Netanya’s Out and About

| December 27, 2012 | 0 Comments
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Ann Goldberg  All rights reservedSarina Chocolates - Mosaic at Entrance to Visitor's Center

Ann Goldberg  All rights reserved
Sarina Chocolates – Mosaic at Entrance to Visitor’s Center

Most people like chocolate, and at Sarina Chocolates in Ein Vered, just a short distance from Netanya, you can enjoy it at whatever level you prefer.  Options include touring the Visitors’ Center and buying some gift -boxed chocolates or chocolate related presents. You can also see a film about chocolate and visit the hothouse where Limor Drucker, the lady behind Sarina Chocolates, is growing her own cocoa beans in a special climate controlled environment.

Yummy Chocolate Tasting

For those who think preparation is half the fun, take time to watch a demonstration of chocolate preparation and enjoy a delicious tasting. If you think you would enjoy a hands-on experience, join a workshop.  Even though you don’t actually make your own chocolate, you’ll be able to form truffle balls and decorate them with a variety of toppings, pour the liquid chocolate into molds and dip various candies, cookies etc. into chocolate. At the end of a workshop, you’ll have your handiwork gift wrapped and receive some recipes.

At the entrance to the Visitors’ Center, there is a beautiful mosaic, custom-designed to show Drucker’s international travels and background. Her parents are Syrian; she was born in the Congo and lived in South Africa and Germany before settling in Israel. She studied to be a chocolatier in Belgium and France.

Ann Goldberg  All rights reservedSarina Chocolates - Growing Cocoa Trees

Ann Goldberg  All rights reserved
Sarina Chocolates – Growing Cocoa Trees

Cocoa Tree

The cocoa bean venture is a first in Israel, and when the Agricultural Ministry heard that Drucker was trying to cultivate the cocoa tree, a grant was awarded to help her. The grant is intended for educational purposes, so children can visit her hothouse and learn about the whole chocolate-making process, from planted bean to yummy product.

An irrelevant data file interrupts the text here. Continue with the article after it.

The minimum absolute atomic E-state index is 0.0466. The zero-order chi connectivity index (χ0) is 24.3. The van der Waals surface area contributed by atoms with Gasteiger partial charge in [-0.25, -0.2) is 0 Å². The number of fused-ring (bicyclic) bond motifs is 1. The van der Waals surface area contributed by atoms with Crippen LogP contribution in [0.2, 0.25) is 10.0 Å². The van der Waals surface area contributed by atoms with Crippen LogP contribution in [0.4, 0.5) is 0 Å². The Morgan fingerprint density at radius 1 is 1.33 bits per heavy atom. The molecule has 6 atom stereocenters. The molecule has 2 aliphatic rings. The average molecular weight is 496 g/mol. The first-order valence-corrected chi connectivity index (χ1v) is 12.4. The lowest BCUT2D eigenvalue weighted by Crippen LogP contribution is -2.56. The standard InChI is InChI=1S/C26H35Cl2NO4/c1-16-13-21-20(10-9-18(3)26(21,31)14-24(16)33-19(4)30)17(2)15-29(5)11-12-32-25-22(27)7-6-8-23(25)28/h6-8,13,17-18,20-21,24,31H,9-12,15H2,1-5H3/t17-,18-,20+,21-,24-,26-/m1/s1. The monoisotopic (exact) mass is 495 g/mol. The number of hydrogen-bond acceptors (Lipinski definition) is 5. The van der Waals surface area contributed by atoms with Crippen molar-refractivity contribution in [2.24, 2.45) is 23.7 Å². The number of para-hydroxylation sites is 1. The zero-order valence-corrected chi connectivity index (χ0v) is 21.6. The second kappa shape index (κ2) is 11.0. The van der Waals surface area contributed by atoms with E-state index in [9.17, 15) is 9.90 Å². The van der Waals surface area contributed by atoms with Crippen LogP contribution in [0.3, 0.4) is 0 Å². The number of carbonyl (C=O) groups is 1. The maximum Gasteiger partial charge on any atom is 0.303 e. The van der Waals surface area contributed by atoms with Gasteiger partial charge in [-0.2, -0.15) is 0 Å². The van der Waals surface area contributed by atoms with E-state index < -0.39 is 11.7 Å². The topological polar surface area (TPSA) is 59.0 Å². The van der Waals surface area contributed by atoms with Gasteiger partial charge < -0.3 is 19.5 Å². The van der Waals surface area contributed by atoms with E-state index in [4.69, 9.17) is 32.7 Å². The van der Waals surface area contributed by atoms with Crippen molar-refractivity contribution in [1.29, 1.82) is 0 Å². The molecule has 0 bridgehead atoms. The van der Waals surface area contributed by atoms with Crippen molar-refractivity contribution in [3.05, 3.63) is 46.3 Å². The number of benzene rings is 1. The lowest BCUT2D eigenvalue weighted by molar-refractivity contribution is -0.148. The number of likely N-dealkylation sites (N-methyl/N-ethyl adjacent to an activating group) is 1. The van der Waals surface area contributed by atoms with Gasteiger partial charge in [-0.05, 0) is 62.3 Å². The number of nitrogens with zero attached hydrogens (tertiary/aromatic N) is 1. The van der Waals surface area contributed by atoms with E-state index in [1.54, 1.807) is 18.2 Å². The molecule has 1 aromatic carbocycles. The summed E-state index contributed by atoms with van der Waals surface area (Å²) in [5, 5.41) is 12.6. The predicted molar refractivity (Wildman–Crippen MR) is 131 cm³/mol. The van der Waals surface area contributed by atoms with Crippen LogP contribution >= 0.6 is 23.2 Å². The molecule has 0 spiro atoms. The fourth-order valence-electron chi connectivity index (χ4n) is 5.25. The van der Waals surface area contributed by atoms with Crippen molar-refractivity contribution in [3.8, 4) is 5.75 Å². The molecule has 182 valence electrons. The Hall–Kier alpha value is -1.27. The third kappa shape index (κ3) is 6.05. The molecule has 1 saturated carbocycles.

As such, the process now remains largely an educational endeavor, as Drucker realizes that the trees are unlikely to bear fruit with the less than optimal growing conditions in Israel. Even if Drucker does manage to grow cocoa beans they will, in all probability, not be of good enough quality to make chocolate and certainly the quantity would be too small to be of any practical commercial use.  In the meantime, Sarina Chocolates imports its chocolate, which has a certificate of kashrut, from Europe.

Their website is only in Hebrew at the moment, but Drucker does give workshops in English if requested in advance. So, if you want to take a chocolate break, and enjoy a visit or join a workshop, call this number to book your visit 077-525-5370.  Sarina Chocolates is closed on Saturdays and Jewish Festivals.


As you know parrots, repeat what they hear, but it’s still a surprise to hear a Hebrew-speaking brightly colored parrot saying Shalom and chatting to Uri, the owner of the Parrot Farm in Kfar Hess, a village just outside Netanya.

All the parrots here are born and bred on the farm, and being bottle / syringe fed from birth, they are used to being cared for by humans, and love visitors. The birds are not camera-shy and will happily pose with you and sit on your shoulder, so you can get some cute photos.

Ann Goldberg  All rights reservedParrot Farm Kfar Hess

Ann Goldberg  All rights reserved
Parrot Farm Kfar Hess

This is a small, family operated, low-tech farm and the owner is usually on-hand to talk to visitors and encourage them, young and old, to feed the parrots. In one corner, there are a series of incubators where you can see the tiny birds just after they are hatched.

A film will explain to you the differences between the many species of parrots and you’ll also be able to enjoy the petting zoo, which houses a peacock, donkey and a goat, as well as many other birds. There’s also a picnic area, a play area, and arts and crafts are available for young children.


  • You shouldn’t throw out chocolate just because it’s lost it’s sheen; this is a common problem due to Israel’s hot climate. You can eat it as is, or ask Drucker to explain how to return its veneer.
  • Parrots have a very long lifespan – up to 100 years. Bear that in mind if your children ever persuade you to  buy one as a pet!
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Category: Birding, Food, Netanya

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